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HIM - Love Metal


By Mark Hensch

Ahhh yes, Love Metal. Sounds somewhat impossible, combining one of the world's most cheese-laden emotions with one of its most devastating styles of music. Say what ever you will, but HIM (an acronym for His Infernal Majesty) sure have a strange as muppets style of music on their hands. With their fourth album (at last arriving via Universal Records in the U.S.A.), HIM make a CD devoted to a genre that they themselves have created. The Finnish goth rockers have given us Greatest Love Songs Vol. 666, A Razorblade Romance, and Deep Shadows & Brilliant Highlights. On those previous albums, HIM combined catchy pop-metal guitars, the occasional guitar solo, and (whether or not you like it) simply brilliant lyrics that are almost unflinchingly Goth. 

In America, the Goth  culture is misunderstood and generally swamped in the music world with a handful of bands who seem to like pissing off random,  suburban parents rather then being truly gothic. HIM take the fundamental Gothic concept of finding the beauty of all things (be they positive or negative) and crafts infectious, catchy, and at times even rocking tunes around it, but always with that same mindset of a sort of macabre or morbid beauty, often involving the most powerful of human emotions, love.

Due to a perhaps deeper appreciation for the stylings of HIM (as opposed to where I live as Goths are often generally unpopular outcasts and/or whiny attention-grabbers) the European community has blasted HIM to stardom at a level that American bands like Green Day or U2 have attained for example. Due to pop-culture loving (*cough Bam Margera, cough*) HIM inked a distribution deal with Universal Records and slowly but surely the band's various albums are getting sent over here with no add-ons and in basically original form. Though in some areas it's possible HIM is breaking through (I recently caught the end of "A Razorblade Romance" on a local radio station one day), they have yet to fully break into the American pop-culture psyche.

After hearing the newest album to be released Stateside (the band's fourth), and having had import versions already of Deep Shadows & Brilliant Highlights and A Razorblade Romance, I'm not totally sure if HIM have a breakthrough in Love Metal. This album has many strong songs, but some of the material is a bit weak and I didn't seem to enjoy the more polished style present on this CD as opposed to their earlier releases.

"Buried Alive By Love" has keyboardist Burton working the sinister undertones and frontman Ville Vallo has that superior crooning that sets him apart from many other rock singers. Guitarist Linde has some 80's like metal riffs and a decent solo near the end.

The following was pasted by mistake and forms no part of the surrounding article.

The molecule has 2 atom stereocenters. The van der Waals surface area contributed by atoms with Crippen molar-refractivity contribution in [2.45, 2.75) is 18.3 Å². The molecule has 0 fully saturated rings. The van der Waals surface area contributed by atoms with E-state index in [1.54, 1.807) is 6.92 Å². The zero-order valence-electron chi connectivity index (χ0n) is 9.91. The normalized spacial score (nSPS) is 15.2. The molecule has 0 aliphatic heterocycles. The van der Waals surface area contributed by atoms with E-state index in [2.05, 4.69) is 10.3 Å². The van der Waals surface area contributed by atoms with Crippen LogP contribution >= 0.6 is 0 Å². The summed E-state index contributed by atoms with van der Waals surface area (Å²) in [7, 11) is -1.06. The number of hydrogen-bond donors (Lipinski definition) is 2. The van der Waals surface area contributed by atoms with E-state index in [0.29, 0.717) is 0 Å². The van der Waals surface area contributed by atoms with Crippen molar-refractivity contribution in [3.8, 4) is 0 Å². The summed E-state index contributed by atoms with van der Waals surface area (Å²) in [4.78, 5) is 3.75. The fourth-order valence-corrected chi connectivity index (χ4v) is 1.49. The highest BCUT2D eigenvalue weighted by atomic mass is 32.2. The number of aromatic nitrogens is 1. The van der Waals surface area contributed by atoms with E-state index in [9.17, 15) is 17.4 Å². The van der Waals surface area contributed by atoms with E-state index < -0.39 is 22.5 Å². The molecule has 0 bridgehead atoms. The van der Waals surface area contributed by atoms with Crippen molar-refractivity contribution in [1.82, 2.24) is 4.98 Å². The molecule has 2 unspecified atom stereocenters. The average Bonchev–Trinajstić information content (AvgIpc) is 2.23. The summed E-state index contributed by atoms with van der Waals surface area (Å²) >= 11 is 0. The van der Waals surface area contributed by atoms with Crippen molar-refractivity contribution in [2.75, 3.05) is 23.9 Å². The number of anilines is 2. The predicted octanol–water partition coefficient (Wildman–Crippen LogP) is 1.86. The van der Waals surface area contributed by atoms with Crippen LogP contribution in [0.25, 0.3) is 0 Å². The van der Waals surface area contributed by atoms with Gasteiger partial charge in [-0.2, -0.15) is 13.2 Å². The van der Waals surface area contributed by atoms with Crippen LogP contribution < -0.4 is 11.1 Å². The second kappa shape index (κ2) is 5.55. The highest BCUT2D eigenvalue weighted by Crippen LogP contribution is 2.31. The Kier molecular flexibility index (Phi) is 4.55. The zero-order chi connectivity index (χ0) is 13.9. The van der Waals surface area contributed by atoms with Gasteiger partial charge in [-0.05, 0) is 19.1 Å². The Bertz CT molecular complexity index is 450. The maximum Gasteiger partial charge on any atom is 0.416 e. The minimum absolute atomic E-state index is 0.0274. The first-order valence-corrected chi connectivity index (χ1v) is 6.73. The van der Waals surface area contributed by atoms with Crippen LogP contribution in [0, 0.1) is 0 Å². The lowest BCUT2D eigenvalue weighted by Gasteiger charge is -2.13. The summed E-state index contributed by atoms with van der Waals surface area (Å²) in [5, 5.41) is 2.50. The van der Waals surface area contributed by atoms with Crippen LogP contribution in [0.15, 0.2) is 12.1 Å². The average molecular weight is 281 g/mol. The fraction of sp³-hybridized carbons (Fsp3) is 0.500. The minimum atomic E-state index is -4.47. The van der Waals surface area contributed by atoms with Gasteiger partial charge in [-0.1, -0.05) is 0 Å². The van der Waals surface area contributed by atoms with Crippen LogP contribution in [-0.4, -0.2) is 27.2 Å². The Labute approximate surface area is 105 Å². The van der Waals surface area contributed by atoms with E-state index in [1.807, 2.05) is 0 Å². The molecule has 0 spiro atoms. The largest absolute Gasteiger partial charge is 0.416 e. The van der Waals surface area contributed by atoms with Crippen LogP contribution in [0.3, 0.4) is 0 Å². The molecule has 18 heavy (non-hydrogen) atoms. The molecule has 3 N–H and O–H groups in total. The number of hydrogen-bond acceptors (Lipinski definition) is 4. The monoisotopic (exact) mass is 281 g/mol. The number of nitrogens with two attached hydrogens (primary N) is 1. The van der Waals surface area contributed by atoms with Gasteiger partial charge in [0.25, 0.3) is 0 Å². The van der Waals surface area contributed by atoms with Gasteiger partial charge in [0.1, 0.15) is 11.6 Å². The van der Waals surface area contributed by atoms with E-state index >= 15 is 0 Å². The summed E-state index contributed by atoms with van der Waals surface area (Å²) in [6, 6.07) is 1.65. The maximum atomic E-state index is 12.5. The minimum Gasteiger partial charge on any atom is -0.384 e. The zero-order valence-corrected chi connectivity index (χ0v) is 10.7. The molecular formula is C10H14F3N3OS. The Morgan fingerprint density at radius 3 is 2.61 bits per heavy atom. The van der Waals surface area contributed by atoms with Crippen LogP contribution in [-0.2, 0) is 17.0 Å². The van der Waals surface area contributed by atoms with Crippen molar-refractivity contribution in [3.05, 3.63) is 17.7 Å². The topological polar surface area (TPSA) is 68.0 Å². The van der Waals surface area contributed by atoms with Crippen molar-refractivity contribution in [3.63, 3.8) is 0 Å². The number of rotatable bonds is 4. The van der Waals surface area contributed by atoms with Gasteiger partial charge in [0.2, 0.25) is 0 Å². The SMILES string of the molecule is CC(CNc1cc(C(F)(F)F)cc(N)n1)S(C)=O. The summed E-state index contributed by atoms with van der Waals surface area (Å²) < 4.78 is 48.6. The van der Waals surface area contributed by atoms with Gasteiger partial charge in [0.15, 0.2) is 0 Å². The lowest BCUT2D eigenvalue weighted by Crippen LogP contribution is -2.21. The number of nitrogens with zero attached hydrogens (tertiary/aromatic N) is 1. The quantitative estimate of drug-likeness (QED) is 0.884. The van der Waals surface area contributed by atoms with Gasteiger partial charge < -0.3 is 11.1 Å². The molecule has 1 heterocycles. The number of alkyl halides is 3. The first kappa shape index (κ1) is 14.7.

"The Funeral of Hearts" was a mildly disappointing (for me anyways) ballad. One of the things I have always like about HIM (as far back as Greatest Love Songs Vol. 666 even) is the fact that they can make a softer song and somehow manage to keep it from passing  the line into the realm of sappy music usually. Though this song is ok, it sounds almost too radio-friendly for my tastes (despite even the lyrics) and it's power ballad and group choruses make it sound like Gothic sugar. 

"Beyond Redemption" floats in with some glassy keys and then a smacking riff. The HIM band nails it this time around with a perfectly dark and catchy rock song. "Sweet Pandemonium" is a meandering fusion of ethereal keyboards, subtle riffing, and Ville Vallo's tortured vocals. 

"Soul on Fire" is easily one of the most foot-tapping HIM songs ever, with it's driving metal alternating with slowly-growing verses and a subtle bass line. The melting guitar solo here is definitely a highlight, and this is one of the best rock-oriented tracks on the album. 

"The Sacrament" is a sweet jammer with clean piano keys, spacey keyboard effects, and strumming guitars. Strangely delicate yet never falling into the realm of openly shallow pop-rock, either the Gothic vocals or the strange beauty of it all allow HIM to commit some musical sins someone as picky as me might not typically forgive. 

"This Fortress of Tears" is a so-so ballad with various weak and strong points too numerous to discuss...depending on one's mood, it might make an awesome rock jam or a lame slow song. 

"Circle of Fear" is an elegant and almost majestic song that offers a decent track to sink into towards Love Metal's end. "Endless Dark" has some transparent sounding effects on the guitars and keyboards before a loud riff and some drumming kick things off. The result is sing-along gothic pop rock. 

"The Path" is a slower song that is for most part Vallo's moody crooning over solid guitar parts, slow drum beats, and epic keyboards. The song's end has some totally sweet guitar solos, and "The Path" is an excellent end to this CD.

Despite some weaker tunes, Love Metal is by absolutely no means a terrible album; in fact, I find it already (in typical HIM fashion) to be growing on me a tad. I wouldn't, however, recommend this album as a start to the HIM mythos; I enjoyed Deep Shadows & Brilliant Highlights and A Razorblade Romance somewhat more then this. If you are missing this album in your HIM collection, however, by all means stop reading this review and get it. The high-points will surely defeat the low points, just like in all things love.
 



CD Info 

HIM - Love Metal
Label: Universal
Rating
 
Tracks:
1. Buried Alive by Love
2. The Funeral of Hearts
3. Beyond Redemption
4. Sweet Pandemonium
5. Soul on Fire
6. The Sacrament
7. The Fortress of Tears
8. Circle of Fear
9. Endless Dark
10. The Path
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